Forget About Free Will – Power Dynamics Mean You Can’t Love God

So how is it that we can even claim to be able to truly be choosing to love, serve, and genuinely worship the being who holds such power above us?

The ceiling of the Baptistery in Florence, Italy. Imagine seeing that shit, and then “voluntarily choosing” to serve and love God.

Once again, we revisit one the hallmarks of the modern Christian – Free Will.

In response to the problem of evil, which begs the question of the presence of evil in a world created by a just god, thousands of Christians will respond to say that their god had to make a shitty world to allow people choice, or that he made a good world, and humans chose to make it shitty.

God wants us to be fully capable of loving him, and to that end, he can’t make us robots, and he can’t make a “good world.” Doing so would strip us of the opportunity to choose, and with it, the opportunity to truly love.

Except that that’s not how we think about other authority figures.

In thinking about power, we generally understand that a subject’s ability to genuinely love, obey, or genuinely do anything is partly a function of the power dynamic between the two parties. Like,

  • A teacher and a student.
  • A master and a slave.
  • Or the difference between parents and children.
  • Or the connection between a prisoner and their guard.
  • Or the hierarchy between a boss and his subservient.
  • Or the power dynamic between a soldier and their commanding officer.

You get the point.

So how is it that we can even claim to be able to truly be choosing to love, serve, and genuinely worship this being who holds such power above us? The keys to life and death, the knowledge of our future, the knowledge of every single moment of our lives, and the power to bend physics, call down fire, split seas – these are some pretty extreme and terrifying powers, and they show a gigantic gap in power between us and God. It seems difficult to claim that a power dynamic that large results in a mutually respecting, egalitarian relationship in the way many Christians describe.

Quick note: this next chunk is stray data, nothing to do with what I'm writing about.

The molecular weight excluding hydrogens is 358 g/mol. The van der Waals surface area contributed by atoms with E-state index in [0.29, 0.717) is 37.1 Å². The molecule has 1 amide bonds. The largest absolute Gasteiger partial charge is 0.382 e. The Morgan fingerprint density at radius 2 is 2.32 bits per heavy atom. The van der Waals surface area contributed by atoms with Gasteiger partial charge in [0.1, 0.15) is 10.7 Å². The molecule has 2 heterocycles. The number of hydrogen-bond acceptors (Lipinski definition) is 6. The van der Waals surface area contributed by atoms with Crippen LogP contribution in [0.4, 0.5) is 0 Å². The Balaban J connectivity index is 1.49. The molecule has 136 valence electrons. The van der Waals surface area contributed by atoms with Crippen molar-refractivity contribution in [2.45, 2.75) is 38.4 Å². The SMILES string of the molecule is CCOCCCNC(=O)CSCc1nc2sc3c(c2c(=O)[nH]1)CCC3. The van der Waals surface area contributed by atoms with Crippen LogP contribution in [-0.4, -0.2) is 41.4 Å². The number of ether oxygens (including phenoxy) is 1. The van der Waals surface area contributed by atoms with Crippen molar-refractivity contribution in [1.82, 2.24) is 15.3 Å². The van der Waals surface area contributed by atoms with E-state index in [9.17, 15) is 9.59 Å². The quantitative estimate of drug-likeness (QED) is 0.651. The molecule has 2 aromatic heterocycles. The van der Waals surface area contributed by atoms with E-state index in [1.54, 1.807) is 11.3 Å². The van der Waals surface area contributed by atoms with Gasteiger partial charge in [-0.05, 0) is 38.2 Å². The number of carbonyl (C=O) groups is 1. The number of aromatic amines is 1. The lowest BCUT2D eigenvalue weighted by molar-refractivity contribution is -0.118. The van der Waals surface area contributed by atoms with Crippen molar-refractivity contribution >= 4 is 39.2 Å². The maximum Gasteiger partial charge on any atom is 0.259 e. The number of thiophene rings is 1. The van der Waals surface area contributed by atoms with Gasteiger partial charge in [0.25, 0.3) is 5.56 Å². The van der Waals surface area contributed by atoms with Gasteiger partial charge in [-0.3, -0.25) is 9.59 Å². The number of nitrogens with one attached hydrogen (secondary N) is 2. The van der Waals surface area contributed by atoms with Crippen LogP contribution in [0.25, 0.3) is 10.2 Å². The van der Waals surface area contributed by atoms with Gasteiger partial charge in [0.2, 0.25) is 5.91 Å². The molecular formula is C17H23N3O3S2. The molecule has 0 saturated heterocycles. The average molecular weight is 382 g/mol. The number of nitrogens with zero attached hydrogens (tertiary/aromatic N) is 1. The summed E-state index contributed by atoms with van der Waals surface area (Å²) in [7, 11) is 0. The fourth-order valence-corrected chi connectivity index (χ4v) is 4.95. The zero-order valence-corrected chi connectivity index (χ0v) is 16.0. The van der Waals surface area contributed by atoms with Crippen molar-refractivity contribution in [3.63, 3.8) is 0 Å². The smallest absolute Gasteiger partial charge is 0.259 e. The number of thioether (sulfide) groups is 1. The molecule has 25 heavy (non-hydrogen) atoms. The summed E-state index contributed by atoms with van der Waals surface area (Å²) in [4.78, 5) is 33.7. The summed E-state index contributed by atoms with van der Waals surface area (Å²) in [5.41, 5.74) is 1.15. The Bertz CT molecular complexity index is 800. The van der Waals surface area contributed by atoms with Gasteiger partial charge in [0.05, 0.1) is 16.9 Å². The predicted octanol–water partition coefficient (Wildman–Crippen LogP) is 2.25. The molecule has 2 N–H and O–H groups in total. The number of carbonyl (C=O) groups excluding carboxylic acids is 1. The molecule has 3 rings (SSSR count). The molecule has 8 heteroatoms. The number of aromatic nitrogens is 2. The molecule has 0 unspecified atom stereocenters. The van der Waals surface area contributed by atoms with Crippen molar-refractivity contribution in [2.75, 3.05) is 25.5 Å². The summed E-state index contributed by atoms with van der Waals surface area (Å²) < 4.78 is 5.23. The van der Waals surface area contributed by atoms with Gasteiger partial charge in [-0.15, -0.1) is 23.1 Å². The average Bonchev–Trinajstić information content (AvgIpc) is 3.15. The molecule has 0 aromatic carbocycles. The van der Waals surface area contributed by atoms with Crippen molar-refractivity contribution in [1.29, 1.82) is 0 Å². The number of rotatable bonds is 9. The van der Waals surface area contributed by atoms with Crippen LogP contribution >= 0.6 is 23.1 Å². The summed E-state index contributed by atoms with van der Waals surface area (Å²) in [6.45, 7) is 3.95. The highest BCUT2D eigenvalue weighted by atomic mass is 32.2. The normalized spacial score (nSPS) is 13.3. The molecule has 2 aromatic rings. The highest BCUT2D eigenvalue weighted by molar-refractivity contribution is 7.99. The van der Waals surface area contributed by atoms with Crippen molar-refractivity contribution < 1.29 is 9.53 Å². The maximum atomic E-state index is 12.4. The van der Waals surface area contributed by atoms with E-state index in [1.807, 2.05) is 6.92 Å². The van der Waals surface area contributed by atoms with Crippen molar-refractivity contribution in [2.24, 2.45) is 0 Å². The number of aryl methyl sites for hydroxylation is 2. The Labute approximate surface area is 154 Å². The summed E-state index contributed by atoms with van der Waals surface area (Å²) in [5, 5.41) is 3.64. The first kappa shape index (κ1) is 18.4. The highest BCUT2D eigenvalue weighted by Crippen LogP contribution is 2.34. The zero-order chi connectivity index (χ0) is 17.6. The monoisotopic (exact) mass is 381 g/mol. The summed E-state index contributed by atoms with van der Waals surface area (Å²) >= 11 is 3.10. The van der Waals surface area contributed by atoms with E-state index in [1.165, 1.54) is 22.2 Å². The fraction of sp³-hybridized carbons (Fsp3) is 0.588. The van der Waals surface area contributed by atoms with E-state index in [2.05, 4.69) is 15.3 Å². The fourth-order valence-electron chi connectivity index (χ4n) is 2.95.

And that’s not all.

I work at Best Buy, and the establishment took great pains to make sure that I knew that I was supposed to do what my boss said as a part of my job, but that they had no right to ask me to do things outside of that purview, and explicitly not allowed to connect those things to a threat of punishment or promise of promotion. For instance, my boss can’t make me pick up his dry cleaning while suggesting I might get bumped up in the company, or ask me to sleep with him suggesting that I might get demoted if I don’t.

That sounds a lot like, “You’re not allowed to offer people eternal life if they love you and do what you say, and promise that Hell is simply a consequence of choosing not to do that.”

And for a god Christians say is all about love and compassion, that sounds much more like manipulation and coercion to me.

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